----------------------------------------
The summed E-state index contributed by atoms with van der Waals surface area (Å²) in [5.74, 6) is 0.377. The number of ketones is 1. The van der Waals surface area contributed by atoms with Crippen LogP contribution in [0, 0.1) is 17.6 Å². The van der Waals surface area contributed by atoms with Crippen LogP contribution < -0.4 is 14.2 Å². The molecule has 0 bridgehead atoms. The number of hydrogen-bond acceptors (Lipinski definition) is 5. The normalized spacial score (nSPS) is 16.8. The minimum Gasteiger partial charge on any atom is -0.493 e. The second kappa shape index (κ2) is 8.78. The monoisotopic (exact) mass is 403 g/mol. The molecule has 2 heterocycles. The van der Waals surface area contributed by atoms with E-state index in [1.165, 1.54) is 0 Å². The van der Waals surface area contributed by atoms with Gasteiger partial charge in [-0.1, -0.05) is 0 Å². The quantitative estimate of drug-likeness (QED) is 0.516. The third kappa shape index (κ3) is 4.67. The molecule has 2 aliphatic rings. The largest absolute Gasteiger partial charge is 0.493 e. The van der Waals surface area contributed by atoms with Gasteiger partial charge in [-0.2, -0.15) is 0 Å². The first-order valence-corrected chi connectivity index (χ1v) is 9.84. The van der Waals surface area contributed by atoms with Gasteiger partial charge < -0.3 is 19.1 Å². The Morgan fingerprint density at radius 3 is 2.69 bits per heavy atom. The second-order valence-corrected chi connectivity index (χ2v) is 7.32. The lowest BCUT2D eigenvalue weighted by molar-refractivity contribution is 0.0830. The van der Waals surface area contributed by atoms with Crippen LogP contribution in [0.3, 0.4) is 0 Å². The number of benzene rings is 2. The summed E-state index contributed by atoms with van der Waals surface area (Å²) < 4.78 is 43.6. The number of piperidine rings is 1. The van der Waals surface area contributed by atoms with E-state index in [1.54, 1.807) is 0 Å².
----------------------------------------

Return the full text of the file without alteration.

The summed E-state index contributed by atoms with van der Waals surface area (Å²) in [5.74, 6) is 0.377. The number of ketones is 1. The van der Waals surface area contributed by atoms with Crippen LogP contribution in [0, 0.1) is 17.6 Å². The van der Waals surface area contributed by atoms with Crippen LogP contribution < -0.4 is 14.2 Å². The molecule has 0 bridgehead atoms. The number of hydrogen-bond acceptors (Lipinski definition) is 5. The normalized spacial score (nSPS) is 16.8. The minimum Gasteiger partial charge on any atom is -0.493 e. The second kappa shape index (κ2) is 8.78. The monoisotopic (exact) mass is 403 g/mol. The molecule has 2 heterocycles. The van der Waals surface area contributed by atoms with E-state index in [1.165, 1.54) is 0 Å². The van der Waals surface area contributed by atoms with Gasteiger partial charge in [-0.1, -0.05) is 0 Å². The quantitative estimate of drug-likeness (QED) is 0.516. The third kappa shape index (κ3) is 4.67. The molecule has 2 aliphatic rings. The largest absolute Gasteiger partial charge is 0.493 e. The van der Waals surface area contributed by atoms with Gasteiger partial charge in [-0.2, -0.15) is 0 Å². The first-order valence-corrected chi connectivity index (χ1v) is 9.84. The van der Waals surface area contributed by atoms with Gasteiger partial charge < -0.3 is 19.1 Å². The Morgan fingerprint density at radius 3 is 2.69 bits per heavy atom. The second-order valence-corrected chi connectivity index (χ2v) is 7.32. The lowest BCUT2D eigenvalue weighted by molar-refractivity contribution is 0.0830. The van der Waals surface area contributed by atoms with Crippen LogP contribution in [0.3, 0.4) is 0 Å². The number of benzene rings is 2. The summed E-state index contributed by atoms with van der Waals surface area (Å²) < 4.78 is 43.6. The number of piperidine rings is 1. The van der Waals surface area contributed by atoms with E-state index in [1.54, 1.807) is 0 Å².